In their part of the world they wouldn’t know much about ice and certainly would not have experienced skating.  If they had they would be thinking that following the execution of John the Baptist, the extraordinary events of the day and now the predicament they found themselves in suggested their whole enterprise was skating on thin ice.    

Jesus was always talking about ‘the kingdom of God’ or the ‘kingdom of heaven’. What did that mean and did it matter if they all drowned.  Who was this Jesus anyway? 

Was this a wrestling with God like Jacob had wrestled, it certainly was a crossing and Jacob had wrestled at his point of crossing.

With Jesus and the people gone where they now in a pit like Joseph who had been abandoned by his brothers.  Would their dreams of freedom in Jesus’ kingdom of heaven just be slavery at the hands of a bunch of hairy Ishmaelites? 

Terror and amazement is always a great point to change direction in a narrative and Jesus comes walking towards them across the water. 

How Jesus walked on the water is an obvious question for people in our logical scientific age but it is not the right question to ask of this narrative.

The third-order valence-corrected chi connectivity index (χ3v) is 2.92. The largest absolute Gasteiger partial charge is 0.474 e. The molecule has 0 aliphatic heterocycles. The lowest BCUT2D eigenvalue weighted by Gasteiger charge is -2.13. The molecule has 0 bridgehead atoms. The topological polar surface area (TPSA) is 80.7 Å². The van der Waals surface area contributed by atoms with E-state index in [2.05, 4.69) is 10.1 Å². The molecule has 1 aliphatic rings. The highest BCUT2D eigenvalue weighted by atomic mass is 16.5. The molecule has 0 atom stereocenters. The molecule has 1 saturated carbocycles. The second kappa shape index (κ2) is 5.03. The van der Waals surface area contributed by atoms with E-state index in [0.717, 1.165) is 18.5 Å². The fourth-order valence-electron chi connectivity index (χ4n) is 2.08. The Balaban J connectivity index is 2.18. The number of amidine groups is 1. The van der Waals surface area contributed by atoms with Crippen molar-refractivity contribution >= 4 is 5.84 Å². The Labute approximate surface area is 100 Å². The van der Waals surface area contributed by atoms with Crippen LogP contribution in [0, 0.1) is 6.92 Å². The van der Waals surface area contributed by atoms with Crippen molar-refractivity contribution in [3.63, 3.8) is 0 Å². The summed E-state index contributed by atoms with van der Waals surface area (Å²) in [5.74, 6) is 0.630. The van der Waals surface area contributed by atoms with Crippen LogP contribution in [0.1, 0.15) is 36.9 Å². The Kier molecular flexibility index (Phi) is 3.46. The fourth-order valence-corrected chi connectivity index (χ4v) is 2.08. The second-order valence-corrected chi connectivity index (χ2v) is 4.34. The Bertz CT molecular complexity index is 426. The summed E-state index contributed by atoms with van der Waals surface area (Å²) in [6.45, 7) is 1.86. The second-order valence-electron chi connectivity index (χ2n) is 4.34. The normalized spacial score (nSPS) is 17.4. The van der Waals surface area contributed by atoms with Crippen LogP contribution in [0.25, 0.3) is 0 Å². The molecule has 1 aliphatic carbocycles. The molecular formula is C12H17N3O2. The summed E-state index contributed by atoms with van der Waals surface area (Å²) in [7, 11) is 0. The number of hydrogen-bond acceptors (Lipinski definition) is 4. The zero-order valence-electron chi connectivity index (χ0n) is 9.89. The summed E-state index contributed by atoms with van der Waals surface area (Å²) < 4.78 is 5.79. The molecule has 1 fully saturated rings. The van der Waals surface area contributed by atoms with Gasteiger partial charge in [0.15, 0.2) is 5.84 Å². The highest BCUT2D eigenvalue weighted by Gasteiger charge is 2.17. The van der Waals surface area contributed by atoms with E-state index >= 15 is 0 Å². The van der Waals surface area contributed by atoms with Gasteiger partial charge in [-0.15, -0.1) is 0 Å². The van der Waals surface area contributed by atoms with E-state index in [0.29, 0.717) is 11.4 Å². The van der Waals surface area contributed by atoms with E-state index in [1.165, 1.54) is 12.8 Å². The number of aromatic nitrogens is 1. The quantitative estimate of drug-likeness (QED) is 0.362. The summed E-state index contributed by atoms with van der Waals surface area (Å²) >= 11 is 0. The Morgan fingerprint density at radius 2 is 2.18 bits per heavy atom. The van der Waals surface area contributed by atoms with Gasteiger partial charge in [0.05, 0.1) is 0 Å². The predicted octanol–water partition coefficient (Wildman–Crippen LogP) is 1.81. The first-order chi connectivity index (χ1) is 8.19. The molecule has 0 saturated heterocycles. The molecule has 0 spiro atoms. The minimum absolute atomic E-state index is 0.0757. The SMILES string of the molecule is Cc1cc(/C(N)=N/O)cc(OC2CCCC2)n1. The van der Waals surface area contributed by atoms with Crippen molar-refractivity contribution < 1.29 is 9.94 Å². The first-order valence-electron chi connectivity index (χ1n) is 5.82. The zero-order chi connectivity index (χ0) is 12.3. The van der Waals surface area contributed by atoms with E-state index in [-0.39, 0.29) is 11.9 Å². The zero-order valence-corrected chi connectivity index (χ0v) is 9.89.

Through his narrative grounded firmly in the tradition of Hebrew Scripture Matthew invites us into the boat with Jesus’ disciples. 

The story recognises our tentative questions about the person of Jesus and our uncertain steps across the turbulent waters of our own time.  We take tentative steps that so easily seem like skating on thin ice rather than walking on water. 

The wind of our contemporary world blowing against us easily frightens us and we sink below the waves of fear and doubt.  After all what has Jesus got to offer in a world of a market driven economy, housing shortages, family dysfunction, domestic violence and the resurgent presence of the nuclear umbrella. 

Surely our only response can be ‘Lord save me’ (Matthew 14: 30).  At that point the risen Christ lifts us into the boat and the wind stops. 

In Matthew’s metaphors the boat is the discipleship journey, began so many centuries ago and the tumultuous storms of our world have never ceased.   Being in the discipleship boat those who follow Jesus only notice his presence and the transforming effect the journey has on our world. 

It is from within our discipleship journey that we understand the chaotic sea of our time is much smoother with Christ in the boat with us. 



[1] Tim Rice & Andrew Lloyd Webber Joseph and His Amazing Technicolor Dreamcoat.

[2] Maurice Andrew The Old Testament in Aotearoa New Zealand  (Wellington: DEFT 1999) p,76.

[3]Warren Carter Mathew and the Margins: A Socio-Political and Religious Reading, (London/New York: T&T Clark International 2004) p.305.